justinreilly

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Shell Shock vs PTSD

or

Making it up as you go along.

[video=youtube;NJUn7Koe01g]http://www.youtube.com/watch?v=NJUn7Koe01g[/video]
Wow, he never ceases to amaze me. Veterans get PTSD because they saw in Platoon that they're supposed to get flashbacks?? Shell-shocked veterans were 'unmanly'?- look who's talking! Will someone flush this turd already?
 

Orla

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Dr Yes
Orla, thank you once again for filling me with disgust.
No problem, my pleasure :D


<What Wessely loves most about psychiatry is the multiplicity of factors that contribute to every condition. Nothing, he says enthusiastically, is ever clear cut.>

Dr Yes
Of course, that spares him from ever having to REALLY figure anything out. It becomes a playground for weak minds.
Yes, he can waffle to his hearts content, and also be right so many times, as like a psychic he is spreading the risks by saying a few different things at the same time, so that one of the things he says might be right.

"Which is perhaps why, if he had to choose an alternative occupation, it would be history."

Dr Yes
He would be well suited to the history departments in many universities. You can arrange or ignore evidence however you want to fit your own biases, and rewrite reality on a daily basis.
What is that you are saying about historians! :Retro mad: :Retro mad: :Retro mad: :Retro mad: ok just kidding ;) I agree.


Great points by you as well Mithriel. I was thinking the same thing. All the explosive devices used in WW I (and even worse since then) are capable of shattering ear drums and damaging peripheral vestibular systems that control equilibrium. They also induce concussions, which cause brain damage themselves. Quite a few American football players have suffered from something called Multiple Concussion Syndrome; the first time I read about the symptoms of one player, I was stunned by how closely they resembled my own. It can't have been 'deconditioning'; these guys are of course in incredible shape; yet they suffered some of the same symptoms that for us are dismissed as 'deconditioning effects' by so many doctors.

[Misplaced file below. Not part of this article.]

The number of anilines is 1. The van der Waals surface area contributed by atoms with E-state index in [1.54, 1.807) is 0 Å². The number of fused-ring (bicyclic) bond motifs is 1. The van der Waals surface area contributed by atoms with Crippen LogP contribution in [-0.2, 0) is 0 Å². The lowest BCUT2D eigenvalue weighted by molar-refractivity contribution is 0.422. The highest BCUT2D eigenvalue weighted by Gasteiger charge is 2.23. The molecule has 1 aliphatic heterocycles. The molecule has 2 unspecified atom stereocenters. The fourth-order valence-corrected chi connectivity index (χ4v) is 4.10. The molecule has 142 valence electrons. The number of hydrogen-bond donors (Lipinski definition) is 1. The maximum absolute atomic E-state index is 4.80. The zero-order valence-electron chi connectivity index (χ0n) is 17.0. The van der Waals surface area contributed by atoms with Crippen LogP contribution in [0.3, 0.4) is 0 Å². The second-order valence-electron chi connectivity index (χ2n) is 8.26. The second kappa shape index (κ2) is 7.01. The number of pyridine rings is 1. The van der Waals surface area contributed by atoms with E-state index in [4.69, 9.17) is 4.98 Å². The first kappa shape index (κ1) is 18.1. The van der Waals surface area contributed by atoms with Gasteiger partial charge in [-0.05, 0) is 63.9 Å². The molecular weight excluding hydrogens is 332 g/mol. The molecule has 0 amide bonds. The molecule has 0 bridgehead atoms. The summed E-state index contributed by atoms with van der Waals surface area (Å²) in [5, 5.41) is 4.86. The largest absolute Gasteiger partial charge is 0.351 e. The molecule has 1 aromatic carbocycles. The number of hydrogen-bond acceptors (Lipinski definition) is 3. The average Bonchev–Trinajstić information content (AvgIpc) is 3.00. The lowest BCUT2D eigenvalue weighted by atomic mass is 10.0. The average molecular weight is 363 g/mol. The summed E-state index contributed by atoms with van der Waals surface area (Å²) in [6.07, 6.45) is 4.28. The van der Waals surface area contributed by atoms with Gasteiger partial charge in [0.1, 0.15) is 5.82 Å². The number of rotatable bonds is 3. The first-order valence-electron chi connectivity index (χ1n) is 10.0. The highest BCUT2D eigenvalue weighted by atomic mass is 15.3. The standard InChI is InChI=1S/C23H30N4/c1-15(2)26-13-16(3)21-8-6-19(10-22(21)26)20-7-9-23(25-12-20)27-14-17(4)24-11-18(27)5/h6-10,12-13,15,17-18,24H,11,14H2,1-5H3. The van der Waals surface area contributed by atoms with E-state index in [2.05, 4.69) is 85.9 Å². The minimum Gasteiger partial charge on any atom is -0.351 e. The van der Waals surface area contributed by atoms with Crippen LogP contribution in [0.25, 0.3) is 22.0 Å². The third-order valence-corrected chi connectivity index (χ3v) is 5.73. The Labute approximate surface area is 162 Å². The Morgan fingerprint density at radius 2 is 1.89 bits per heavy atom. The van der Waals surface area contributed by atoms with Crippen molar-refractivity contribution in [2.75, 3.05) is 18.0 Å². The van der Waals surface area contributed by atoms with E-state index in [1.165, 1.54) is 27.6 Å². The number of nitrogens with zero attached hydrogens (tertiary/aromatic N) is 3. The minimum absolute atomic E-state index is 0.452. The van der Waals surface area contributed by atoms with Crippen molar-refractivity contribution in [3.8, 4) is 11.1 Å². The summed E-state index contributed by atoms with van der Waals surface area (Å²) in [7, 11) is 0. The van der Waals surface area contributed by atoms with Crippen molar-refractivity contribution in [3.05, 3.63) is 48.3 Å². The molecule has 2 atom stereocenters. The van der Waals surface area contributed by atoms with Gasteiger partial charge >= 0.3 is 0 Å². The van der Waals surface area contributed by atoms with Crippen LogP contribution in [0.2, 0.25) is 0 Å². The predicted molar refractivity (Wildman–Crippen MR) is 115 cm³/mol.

That is very interesting.

Orla
 
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I suppose that PTSD has a time passport then? Or is it just a little baby still new to the world?

And NO war films do not always use the flashback, that is how Weasley organises his memory. (Great Escape, Lawence of Arabia, Bridge too far - nope nothing there)
 

Orla

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Thanks Min, Camelford water incident